Rex Tillerson's State Department has announced that sanctions relief on the Islamic Republic will continue so long as Iran complies by the terms of the 2015 Joint Comprehensive Plan of Action that aims to reduce Iran's stockpile of uranium. However as part of the agreement, Washington must agree to issuing periodical reviews of the Iran's complicity with the terms of the agreement.
While campaigning for the presidency, Donald Trump proclaimed that he would completely refashion the deal or even go as far as abrogating it. At one point, Trump said that he would "dismantle the disastrous deal with Iran." However since assuming the presidency, he has tempered his position, suggesting that he is studying the accord with an eye for its details, and that he is yet to reach a final position on its contents. Analysts have said that his extension of the sanctions is indicative of his tacit intention to let the deal remain.
The sanctions imposed on Iran for its ballistic missile program have targeted senior Iranian military officials in addition to an Iranian company and a network based in China that stands accused of supplying Iran with the wherewithal sufficient to produce ballistic missiles, said the US State Department.
It is very likely that Trump's tactic of keeping old sanctions at bay while imposing new ones is intended to demolish any accusation that he is softening his position on Iran. Further supporting this argument, since taking office, Trump has signed off on the sanctioning of hundreds of officials in both Iran and its ally, Syria, as part of what is most likely a strategy intended to pressure Iran into rolling back on its regional influence.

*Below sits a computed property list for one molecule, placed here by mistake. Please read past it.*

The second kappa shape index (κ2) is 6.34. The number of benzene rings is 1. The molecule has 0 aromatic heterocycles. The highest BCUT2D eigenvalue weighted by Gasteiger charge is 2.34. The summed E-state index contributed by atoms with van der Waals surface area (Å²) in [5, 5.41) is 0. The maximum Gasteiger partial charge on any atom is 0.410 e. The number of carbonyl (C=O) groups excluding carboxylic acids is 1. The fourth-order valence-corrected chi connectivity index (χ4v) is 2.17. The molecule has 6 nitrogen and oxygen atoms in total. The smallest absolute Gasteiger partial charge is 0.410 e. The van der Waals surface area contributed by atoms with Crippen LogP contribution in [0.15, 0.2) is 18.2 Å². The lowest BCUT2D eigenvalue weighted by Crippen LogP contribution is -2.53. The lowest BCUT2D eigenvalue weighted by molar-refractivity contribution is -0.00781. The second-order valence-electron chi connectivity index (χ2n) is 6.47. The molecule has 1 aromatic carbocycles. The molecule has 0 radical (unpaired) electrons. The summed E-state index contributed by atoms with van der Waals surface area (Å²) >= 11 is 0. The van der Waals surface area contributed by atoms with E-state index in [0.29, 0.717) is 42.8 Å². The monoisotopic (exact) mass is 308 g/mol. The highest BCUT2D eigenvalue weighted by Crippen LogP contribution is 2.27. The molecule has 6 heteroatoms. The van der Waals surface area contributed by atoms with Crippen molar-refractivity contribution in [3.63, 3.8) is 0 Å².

— Donald J. Trump (@realDonaldTrump) February 3, 2017
Implications for Iran Elections
The implications of the Trump administration's decision to extend sanctions relief, will however, reverberate beyond the realm of international relations. Iran will hold is presidential election on Friday, May 19, and sees the incumbent moderate president Rouhani face off with a conservative hard-line challenger, Ebrahim Raisi.
The Trump administration's wavering of the most punitive sanctions that it imposed on Iran before the deal was struck could be its way of trying to embolden the Rouhani camp. While Trump certainly views Iran with suspicion, it would much rather deal with Rouhani, who has been lauded as a "moderate" willing to deal with the West, than his conservative clerical challenger, Ebrahim Raisi.
On Wednesday, May 17, the Supreme Leader of Iran Ayatollah Khamenei announced in front of an audience, in what many interpreted as a swipe at President Rouhani, that, "in the election debates, some remarks were made that were unworthy of the Iranian nation."
Today, economic capacity of the country is a priority. So I do emphasize on reducing costs of living of people.— Khamenei.ir (@khamenei_ir) April 19, 2017
Concern among progressive Iranians continues to mount as Friday draws closer, especially after the Ayatollah's intervention, which some fear could swing the vote in favor of Mr. Raisi.